The current text does not exclude ”enhanced oil recovery” – EOR. This is a method to increase the amount of oil that can be recovered from an underground oil reservoir. By pumping CO2 underground, previously unrecoverable oil can be pumped up. This can increase the recoverable oil by 30 to 60%. Once all of the oil has been pumped, the depleted reservoir is used a storage site for the CO2.
On top of the huge profits from the sale of oil and the large fossil fuel subsidies, oil producers could make millions by selling CDM credits for the CO2 they store. Dear delegates, please get your priorities right! CCS in the CDM is unproven at commercial scale with plenty of scientific uncertainties. More work needs to be done for these lingering issues to be resolved. We do not need yet another loophole for generating carbon credits. Before rushing into setting up a new source for millions of carbon offsets, you might want to get yourselves some QEROs first!
We cannot afford to wait any longer to begin serious mitigation efforts. The emissions reductions pledged in the Cancun Agreement currently set the world on a trajectory for a 4.3° C temperature increase by 2100. According to the new UNEP “Bridging the Gap” report, an additional 6 to 11 Gt CO2 in emissions reductions are needed in order to reach a 2° C goal. The good news is, UNEP shows how to reach the goal with economically and technologically feasible solutions, though the timeframe for success is narrow. If rigorous action is postponed until 2020, success will drift beyond our reach.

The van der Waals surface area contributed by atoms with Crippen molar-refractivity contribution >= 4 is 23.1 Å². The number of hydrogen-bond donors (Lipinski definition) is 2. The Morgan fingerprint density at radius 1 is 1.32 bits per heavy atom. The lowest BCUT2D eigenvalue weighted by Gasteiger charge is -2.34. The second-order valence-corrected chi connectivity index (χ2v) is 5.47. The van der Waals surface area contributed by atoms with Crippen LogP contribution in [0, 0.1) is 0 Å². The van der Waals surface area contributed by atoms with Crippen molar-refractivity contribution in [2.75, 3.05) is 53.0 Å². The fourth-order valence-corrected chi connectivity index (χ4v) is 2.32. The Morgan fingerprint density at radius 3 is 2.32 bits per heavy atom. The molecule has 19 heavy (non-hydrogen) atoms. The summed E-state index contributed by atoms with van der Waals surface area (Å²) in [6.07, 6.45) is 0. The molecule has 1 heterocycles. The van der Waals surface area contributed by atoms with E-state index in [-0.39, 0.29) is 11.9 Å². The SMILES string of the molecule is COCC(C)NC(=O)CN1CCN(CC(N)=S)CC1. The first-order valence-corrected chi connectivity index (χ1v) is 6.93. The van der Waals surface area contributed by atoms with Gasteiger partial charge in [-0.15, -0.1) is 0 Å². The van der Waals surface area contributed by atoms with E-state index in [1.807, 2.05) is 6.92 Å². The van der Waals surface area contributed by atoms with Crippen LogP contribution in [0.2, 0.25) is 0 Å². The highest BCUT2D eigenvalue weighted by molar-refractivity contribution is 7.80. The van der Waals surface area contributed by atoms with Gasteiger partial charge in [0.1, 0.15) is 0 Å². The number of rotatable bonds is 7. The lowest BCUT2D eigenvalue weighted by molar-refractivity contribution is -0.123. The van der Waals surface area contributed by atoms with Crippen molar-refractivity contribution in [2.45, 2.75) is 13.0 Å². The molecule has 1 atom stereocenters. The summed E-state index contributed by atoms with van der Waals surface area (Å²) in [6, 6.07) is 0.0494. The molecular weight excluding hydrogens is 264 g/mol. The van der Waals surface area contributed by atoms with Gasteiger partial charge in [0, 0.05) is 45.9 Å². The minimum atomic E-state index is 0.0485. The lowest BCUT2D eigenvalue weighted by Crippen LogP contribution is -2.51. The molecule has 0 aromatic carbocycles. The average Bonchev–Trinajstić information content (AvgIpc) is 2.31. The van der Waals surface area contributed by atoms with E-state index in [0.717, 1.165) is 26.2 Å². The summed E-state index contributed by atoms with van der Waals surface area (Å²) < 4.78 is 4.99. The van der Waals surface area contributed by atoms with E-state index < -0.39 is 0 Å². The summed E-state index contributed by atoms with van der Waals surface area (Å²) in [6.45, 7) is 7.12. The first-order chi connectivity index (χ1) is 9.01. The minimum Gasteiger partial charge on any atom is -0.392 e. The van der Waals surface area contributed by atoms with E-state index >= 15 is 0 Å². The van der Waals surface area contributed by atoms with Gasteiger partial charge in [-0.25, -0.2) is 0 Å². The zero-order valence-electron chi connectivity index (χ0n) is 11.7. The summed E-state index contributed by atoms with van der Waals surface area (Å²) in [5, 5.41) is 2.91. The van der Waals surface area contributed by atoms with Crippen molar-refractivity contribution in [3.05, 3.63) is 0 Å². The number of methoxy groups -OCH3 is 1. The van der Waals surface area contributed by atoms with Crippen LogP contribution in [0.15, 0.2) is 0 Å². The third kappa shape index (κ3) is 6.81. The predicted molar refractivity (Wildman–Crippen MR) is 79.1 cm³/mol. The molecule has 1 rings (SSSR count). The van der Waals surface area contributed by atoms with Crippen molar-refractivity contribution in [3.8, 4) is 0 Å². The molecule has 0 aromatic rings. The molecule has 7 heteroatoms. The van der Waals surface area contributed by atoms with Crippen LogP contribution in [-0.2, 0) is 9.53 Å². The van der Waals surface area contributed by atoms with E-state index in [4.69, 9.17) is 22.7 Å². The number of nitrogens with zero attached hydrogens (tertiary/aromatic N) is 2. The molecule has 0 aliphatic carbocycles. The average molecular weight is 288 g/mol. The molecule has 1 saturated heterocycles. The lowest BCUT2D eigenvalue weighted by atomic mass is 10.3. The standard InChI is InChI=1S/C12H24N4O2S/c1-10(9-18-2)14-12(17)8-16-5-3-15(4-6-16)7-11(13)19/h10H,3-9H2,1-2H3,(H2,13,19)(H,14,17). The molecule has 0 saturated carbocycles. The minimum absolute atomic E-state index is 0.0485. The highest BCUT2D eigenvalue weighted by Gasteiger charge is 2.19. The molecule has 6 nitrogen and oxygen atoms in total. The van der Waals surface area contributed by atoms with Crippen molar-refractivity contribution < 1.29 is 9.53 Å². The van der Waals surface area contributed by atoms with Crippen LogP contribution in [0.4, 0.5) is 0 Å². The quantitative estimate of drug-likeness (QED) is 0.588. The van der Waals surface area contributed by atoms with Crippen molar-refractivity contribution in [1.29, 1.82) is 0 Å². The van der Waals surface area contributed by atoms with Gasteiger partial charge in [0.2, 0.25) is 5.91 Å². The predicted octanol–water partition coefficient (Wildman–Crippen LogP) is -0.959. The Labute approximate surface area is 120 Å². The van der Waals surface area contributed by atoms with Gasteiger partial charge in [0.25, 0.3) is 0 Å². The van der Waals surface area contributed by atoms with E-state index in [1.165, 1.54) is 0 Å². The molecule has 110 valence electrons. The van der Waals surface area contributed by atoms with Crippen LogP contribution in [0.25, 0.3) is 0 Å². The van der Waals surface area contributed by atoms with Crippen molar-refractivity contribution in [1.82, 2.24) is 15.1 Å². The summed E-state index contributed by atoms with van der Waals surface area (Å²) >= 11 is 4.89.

Without political incentives to invest in alternative energy, governments will continue to rely on fossil fuels to meet growing energy demands, locking in carbon intensive technologies over the next eight years. According to the International Energy Agency, for every $1.00 avoided in the power sector before 2020, an additional $4.30 would need to be spent after 2020 in order to compensate for the increased emissions. Of course, any shortfall in mitigation will drive up adaptation costs and real impacts on lives to a much greater degree.
We need to give our world time for the transition to a low carbon economy. Emissions must peak by 2015 and sharply decline thereafter. The task is formidable. According to UNEP, “the highest average rate of emission reductions over the next four to five decades found in the [integrated assessment model] literature is around 3.5% per year.” But based on the C-ROADS model, emissions reductions would need to decline even more, at a rate of at least 4% per year between 2020 and 2050 to reach the 2° C target – a ramp-down rate well beyond historical experience.
Time is of the essence. Clifford Mahlung, a delegate from Jamaica, said, “We’ve already waited too long. I know countries need a little more time to get over their economic woes -- but eight years?” And we need to agree strong package here in Durban to launch that effort now, as the climate clock is running faster and faster.